United States Forecast Summary
The advance data on first quarter GDP were generally in line with our expectations. The headline number for total real output came in at 2.5%. This was marginally above our February forecast of 2.2%. The underlying details were also in line with our view – a domestic private sector that is doing reasonably well (but not great), with problems in the public and international sectors. Given this, our forecast is relatively unchanged. We continue to expect slow growth for the rest of 2013, with acceleration during 2014.
At first glance, with real GDP growth up by 2.1%, the first quarter appears to be significantly better than the final quarter of last year. On closer examination, however, this is not the case. All of the improvement (and then some) was due to a shift from decumulation of inventories to accumulation. Beyond that the differences from the fourth quarter consisted of two sets of offsetting changes. In the domestic private sector consumption was stronger while business investment was much weaker. In the trade and public areas, the former shifted from a positive to a negative, while the latter became less negative.
Recent monthly data have been a mixed brew, which we prefer to see as a glass half full.
Labor market data from the BLS for April were more than half full. The private sector added 176 thousand jobs. In addition the private sector increase for February was raised by 65 thousand (to 319 thousand) and that for March by 59 thousand (to 154 thousand). Over the past six months private payrolls have increased by an average of 216 thousand per month. All of these are respectable (or better) numbers.
The data from the household survey were also positive. The unemployment rate ticked down again, to 7.5% from 7.6%. The survey also showed growth of 210 thousand in the labor force and a 293 thousand rise in employment.
Other monthly indicators are more ambiguous:
- Household real income and consumption both rose by 0.3% in March (monthly rate). Over the past six months consumption has risen at a 2.6% annual rate, double the increase in disposable income. This has lowered the personal saving rate to just 2.7%. It suggests that the full impact of recent tax increases is still to be felt.
- Consumer sentiment indicators rose in April, but remain down from last fall.
- The April ISM indices both declined and both are below their year-ago levels. The manufacturing index only barely indicates expansion.
- Housing starts rose strongly in March to 1.036 million. This is their highest level since June 2008. Building permits fell, however, and are basically flat over the past seven months.
- Industrial production rose in March, but manufacturing was down slightly.
- Auto sales fell to just below 15 million in April. We are comfortable with our 2013 full-year forecast of 15.3 million. This compares with 14.4 million in 2012.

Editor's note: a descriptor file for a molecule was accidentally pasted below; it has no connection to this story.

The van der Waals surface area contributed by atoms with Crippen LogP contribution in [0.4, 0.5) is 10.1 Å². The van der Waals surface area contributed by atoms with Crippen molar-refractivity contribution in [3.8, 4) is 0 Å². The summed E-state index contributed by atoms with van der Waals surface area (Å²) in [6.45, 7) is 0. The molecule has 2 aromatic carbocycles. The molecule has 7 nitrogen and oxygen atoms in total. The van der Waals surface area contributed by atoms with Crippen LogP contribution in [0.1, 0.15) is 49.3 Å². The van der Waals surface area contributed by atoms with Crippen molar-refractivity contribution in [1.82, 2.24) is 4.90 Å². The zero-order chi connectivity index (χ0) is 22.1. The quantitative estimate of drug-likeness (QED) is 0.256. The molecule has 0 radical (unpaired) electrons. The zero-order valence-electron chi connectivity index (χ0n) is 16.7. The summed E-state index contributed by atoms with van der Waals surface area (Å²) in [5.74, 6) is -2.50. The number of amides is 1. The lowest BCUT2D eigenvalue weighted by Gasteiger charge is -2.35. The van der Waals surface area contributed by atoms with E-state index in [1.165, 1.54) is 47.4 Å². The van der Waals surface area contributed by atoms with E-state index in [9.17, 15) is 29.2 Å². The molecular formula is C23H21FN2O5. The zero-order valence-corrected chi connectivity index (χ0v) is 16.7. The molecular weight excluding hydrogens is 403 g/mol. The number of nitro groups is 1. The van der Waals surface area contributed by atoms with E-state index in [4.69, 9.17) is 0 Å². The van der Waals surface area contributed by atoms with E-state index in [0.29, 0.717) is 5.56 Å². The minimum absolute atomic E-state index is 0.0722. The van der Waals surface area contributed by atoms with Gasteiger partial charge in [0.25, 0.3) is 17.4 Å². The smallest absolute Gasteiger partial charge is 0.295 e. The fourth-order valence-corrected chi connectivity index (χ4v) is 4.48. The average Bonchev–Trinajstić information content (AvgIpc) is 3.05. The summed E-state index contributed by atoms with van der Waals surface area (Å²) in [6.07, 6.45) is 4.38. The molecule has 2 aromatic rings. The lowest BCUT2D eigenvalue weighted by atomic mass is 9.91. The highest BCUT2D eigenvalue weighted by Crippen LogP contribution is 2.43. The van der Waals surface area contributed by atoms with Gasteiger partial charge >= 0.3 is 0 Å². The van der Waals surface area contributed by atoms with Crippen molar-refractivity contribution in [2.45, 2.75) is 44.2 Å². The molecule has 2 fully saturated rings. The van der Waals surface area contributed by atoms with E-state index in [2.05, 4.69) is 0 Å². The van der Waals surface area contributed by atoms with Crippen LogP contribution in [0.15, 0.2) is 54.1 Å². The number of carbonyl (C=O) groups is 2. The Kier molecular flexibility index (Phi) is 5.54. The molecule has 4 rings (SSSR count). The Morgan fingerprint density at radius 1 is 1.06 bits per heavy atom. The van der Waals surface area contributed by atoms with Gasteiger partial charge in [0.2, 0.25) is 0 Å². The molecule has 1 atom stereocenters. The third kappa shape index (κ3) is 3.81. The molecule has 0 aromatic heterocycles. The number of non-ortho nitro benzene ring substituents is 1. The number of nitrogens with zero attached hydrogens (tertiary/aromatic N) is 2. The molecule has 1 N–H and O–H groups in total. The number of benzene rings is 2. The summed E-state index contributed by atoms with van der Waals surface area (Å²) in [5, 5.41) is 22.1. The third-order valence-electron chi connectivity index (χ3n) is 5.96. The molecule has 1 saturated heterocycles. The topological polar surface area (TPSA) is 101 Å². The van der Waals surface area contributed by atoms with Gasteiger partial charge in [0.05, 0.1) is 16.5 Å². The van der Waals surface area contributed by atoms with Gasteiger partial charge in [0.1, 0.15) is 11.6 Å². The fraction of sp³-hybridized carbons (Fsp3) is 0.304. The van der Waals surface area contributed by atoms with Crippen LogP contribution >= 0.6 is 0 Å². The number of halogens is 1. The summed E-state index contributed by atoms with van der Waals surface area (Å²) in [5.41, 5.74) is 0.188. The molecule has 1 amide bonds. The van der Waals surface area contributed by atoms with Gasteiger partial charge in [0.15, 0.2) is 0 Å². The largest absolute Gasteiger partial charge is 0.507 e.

- The Federal Reserve last week indicated it would maintain the status quo both for interest rates (a federal funds rate near zero) and for quantitative easing (net asset purchases of $85 billion per month).
To summarize: The private sector held its own in the first quarter. Monthly data suggest that should remain the case in the near term. There was also a continuing drag from the public sector and from international trade.
The data reviewed above have resulted in little change to our baseline forecast. Our model has become slightly more positive concerning the outlook for the next two quarters, and very slightly so for 2014. Our estimate of GDP growth is just a hair below 2% for the current quarter, which is up about 0.4% from our February forecast. Our estimate of third quarter growth has increased by 0.3% to 2.1%. For all of 2013 we now see output rising 2.2% compared with 2.0% in February.
The pattern of activity we see in the next two quarters is close to that in the recent past. Some details:
- Households, faced with pressure on their disposable income from higher taxes, cut back on their spending. The retrenchment is moderate, however, as spending is supported by continuing growth in employment.
- Business investment recovers somewhat from the first quarter bust, but not to the really strong numbers seen in the fourth quarter.
- Residential investment continues to show double-digit growth.
- The trade balance continues to show deterioration (producing a negative growth contribution), but at a slower rate than in the first quarter. The same holds for government spending at both the federal and the state/local levels.
- We assume that inventory accumulation remains at a level close to the first quarter.
Farther out, we see the economy strengthening in 2014. The strengthening is due to moderate improvement across all sectors of the economy, including a swing in federal government spending from decrease to slightly positive. Consumption also rises, but at the cost of further decline in the saving rate.
The U.S. economy seems to have settled into a sustainable slow growth configuration. Suppose consumption grows at a 2.5% rate, investment at 5% (both business and residential), and government at just a little above zero. With a stable trade deficit and steady inventory accumulation, this will produce output growth of 2.5%. Recently we have been a little short of that due to falling government spending and some increase in the international deficit, plus noise from inventory swings. We expect this recent situation to persist for the next couple of quarters. Next year could be a little above par due to a continuing (but inevitably temporary) boom in housing, and strength in consumption. This assumes that there are no major shocks to the system. For this year that seems reasonable (but by no means a sure bet); for 2014 at least plausible.